Private Collection, Sweden
Thence by descent to the present owner
Berlin, Französische Malerei und Plastik 1938-1948, 1950, no. 52
Stockholm, Liljevalchs Konsthall, Cézanne till Picasso, 1954, no. 206
Painted in 1946, L’Etoile blanche exemplifies Léger's fascination with the expressive potential of colour and his commitment to a populist aesthetic – the two defining stylistic factors of his work during the last decades of his life.
Léger spent the first half of the 1940s living in the US and this experience had a profound effect on his art. Although the works of the 1920s and 1930s already reveal him working with an increasingly vivid palette, the kaleidoscope of New York, with its neon lights, billboards and shop fronts, was transformative, as the artist recalled: ‘I was struck by the neon advertisements flashing all over Broadway. You are there, you talk to someone, and all of a sudden he turns blue. Then the colour fades – another one comes and turns him red or yellow [...]. I wanted to do the same in my canvases’ (quoted in Fernand Léger (exhibition catalogue), The Museum of Modern Art, New York, 1998, p. 236). This, combined with the vitality of the city, imbued his work with a new energy and it remained an influence that can be felt in the fully saturated blues, oranges, reds and greens of L'Etoile blanche.
Léger’s return to France following the end of the war in 1945 also ushered in a period of renewed socio-political engagement continuing one of the overarching themes of his life. He wrote in 1950: ‘The time of the often criticised art without real subject (l’art pour l’art) and the art without object (abstract art) seems to be over. We are experiencing a new return to the meaningful subject which the common people can understand’ (quoted in Ina Conzen-Meairs, ‘Revolution and Tradition. The metamorphosis of the conception of realism in the late works of Fernand Léger’, in Fernand Léger (exhibition catalogue), Arken Museum of Modern Art, Ishøj, 2005, p. 38). In contrast to the rarefied and elitist aesthetic of post-war abstraction, his paintings of the period were intended to appeal to the public with a more comprehensible, figurative style. However, he also argued that a return to the subject did not necessarily preclude the use of abstract forms but that the opening up and freeing progress of the pre-war period should now be used to create an aesthetic for the modern age that was accessible to all.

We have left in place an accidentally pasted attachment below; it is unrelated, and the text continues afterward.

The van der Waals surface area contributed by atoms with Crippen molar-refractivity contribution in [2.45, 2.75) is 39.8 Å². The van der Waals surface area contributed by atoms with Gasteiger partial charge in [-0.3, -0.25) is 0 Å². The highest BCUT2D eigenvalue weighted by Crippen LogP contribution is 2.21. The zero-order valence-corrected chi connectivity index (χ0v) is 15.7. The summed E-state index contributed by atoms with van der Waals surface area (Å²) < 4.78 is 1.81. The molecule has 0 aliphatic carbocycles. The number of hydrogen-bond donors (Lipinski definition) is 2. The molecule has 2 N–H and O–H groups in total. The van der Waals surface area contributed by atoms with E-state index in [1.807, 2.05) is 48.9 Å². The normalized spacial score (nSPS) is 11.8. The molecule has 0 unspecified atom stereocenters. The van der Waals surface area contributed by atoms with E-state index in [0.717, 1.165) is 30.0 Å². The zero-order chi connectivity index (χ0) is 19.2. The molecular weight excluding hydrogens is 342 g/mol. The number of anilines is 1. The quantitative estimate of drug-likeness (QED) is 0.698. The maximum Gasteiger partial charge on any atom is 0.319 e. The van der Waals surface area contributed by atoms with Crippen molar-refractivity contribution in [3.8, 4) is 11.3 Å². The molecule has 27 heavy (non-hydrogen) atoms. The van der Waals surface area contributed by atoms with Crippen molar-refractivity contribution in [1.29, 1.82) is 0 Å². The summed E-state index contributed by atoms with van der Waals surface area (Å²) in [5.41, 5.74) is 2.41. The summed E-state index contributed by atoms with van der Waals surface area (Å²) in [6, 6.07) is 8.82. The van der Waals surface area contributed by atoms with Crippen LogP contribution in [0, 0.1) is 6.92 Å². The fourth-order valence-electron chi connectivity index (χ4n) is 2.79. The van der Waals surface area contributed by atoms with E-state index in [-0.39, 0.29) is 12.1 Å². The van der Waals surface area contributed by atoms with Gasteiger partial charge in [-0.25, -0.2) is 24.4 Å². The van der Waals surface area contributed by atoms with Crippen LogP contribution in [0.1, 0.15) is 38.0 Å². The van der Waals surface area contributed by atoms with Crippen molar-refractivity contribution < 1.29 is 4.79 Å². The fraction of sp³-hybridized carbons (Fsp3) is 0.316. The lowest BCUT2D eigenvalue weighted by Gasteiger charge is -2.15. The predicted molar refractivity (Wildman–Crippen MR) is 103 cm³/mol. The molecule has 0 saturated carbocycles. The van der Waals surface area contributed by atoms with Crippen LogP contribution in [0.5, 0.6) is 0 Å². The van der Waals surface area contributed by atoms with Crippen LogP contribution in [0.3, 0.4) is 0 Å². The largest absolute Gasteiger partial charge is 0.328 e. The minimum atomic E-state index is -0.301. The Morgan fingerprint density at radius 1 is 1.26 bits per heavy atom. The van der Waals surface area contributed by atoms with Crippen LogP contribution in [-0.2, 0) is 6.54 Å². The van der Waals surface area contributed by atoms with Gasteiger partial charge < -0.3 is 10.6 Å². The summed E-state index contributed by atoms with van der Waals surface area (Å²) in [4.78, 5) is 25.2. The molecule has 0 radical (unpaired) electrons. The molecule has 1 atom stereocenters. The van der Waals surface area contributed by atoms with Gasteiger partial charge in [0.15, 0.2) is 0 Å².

In L’Etoile blanche Léger succeeds in this aim, combining both figurative and abstract elements in a riotous fusion of colour. As in many of his later still-lifes, it is the amalgamation of natural and biomorphic forms with elements of mechanical iconography that allow the artist to achieve this balance (fig. 1). Léger spent the summers of 1943-45 on a farm in a small French-speaking village in northern New York State where, as he later explained, he painted a number of works, ‘inspired by the contrast presented by an abandoned machine – become old scrap iron – and the vegetation which devours it. Nature eats it. It has disappeared, under the weeds and wildflowers’ (quoted in Fernand Léger (exhibition catalogue), op. cit., 1998, p. 235). Although L'Etoile blanche was painted a year later following his return to France, it is inspired by the same aesthetic. Léger combines the recognisable shapes of leaves and flowers with unidentified, twisting forms that seem more mechanical than natural, a contrast made explicit in the ‘white star’ of the painting’s title which could be either a white-petalled flower or a piece of machinery. Rendered in vivid colours, this swirling mass of forms creates a striking impression of vitality in a composition that is both beautiful in its simplicity and visionary in its treatment of colour and form.
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